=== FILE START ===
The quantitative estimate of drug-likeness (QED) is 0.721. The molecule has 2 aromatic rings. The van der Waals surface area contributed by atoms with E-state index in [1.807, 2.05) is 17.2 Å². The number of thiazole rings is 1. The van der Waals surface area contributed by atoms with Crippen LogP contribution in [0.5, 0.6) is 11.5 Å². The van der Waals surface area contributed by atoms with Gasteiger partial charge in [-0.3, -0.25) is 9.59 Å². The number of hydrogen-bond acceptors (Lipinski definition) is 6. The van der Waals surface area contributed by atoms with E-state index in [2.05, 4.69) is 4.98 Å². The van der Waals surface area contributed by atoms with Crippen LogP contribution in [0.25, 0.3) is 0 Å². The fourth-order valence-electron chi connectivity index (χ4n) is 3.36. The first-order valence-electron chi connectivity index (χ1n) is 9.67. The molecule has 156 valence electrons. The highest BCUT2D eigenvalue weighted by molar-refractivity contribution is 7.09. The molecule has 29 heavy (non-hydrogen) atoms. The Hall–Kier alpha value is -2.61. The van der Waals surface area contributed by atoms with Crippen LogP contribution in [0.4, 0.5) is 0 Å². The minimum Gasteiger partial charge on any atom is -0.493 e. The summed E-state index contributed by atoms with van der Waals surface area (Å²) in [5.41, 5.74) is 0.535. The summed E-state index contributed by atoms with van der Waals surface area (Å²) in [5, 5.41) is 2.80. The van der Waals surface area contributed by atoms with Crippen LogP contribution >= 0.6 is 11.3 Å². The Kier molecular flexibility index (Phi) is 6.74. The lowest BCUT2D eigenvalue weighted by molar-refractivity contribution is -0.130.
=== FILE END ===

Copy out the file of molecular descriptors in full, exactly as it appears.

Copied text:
The quantitative estimate of drug-likeness (QED) is 0.721. The molecule has 2 aromatic rings. The van der Waals surface area contributed by atoms with E-state index in [1.807, 2.05) is 17.2 Å². The number of thiazole rings is 1. The van der Waals surface area contributed by atoms with Crippen LogP contribution in [0.5, 0.6) is 11.5 Å². The van der Waals surface area contributed by atoms with Gasteiger partial charge in [-0.3, -0.25) is 9.59 Å². The number of hydrogen-bond acceptors (Lipinski definition) is 6. The van der Waals surface area contributed by atoms with E-state index in [2.05, 4.69) is 4.98 Å². The van der Waals surface area contributed by atoms with Crippen LogP contribution in [0.25, 0.3) is 0 Å². The fourth-order valence-electron chi connectivity index (χ4n) is 3.36. The first-order valence-electron chi connectivity index (χ1n) is 9.67. The molecule has 156 valence electrons. The highest BCUT2D eigenvalue weighted by molar-refractivity contribution is 7.09. The molecule has 29 heavy (non-hydrogen) atoms. The Hall–Kier alpha value is -2.61. The van der Waals surface area contributed by atoms with Crippen LogP contribution in [0.4, 0.5) is 0 Å². The minimum Gasteiger partial charge on any atom is -0.493 e. The summed E-state index contributed by atoms with van der Waals surface area (Å²) in [5.41, 5.74) is 0.535. The summed E-state index contributed by atoms with van der Waals surface area (Å²) in [5, 5.41) is 2.80. The van der Waals surface area contributed by atoms with Crippen LogP contribution >= 0.6 is 11.3 Å². The Kier molecular flexibility index (Phi) is 6.74. The lowest BCUT2D eigenvalue weighted by molar-refractivity contribution is -0.130.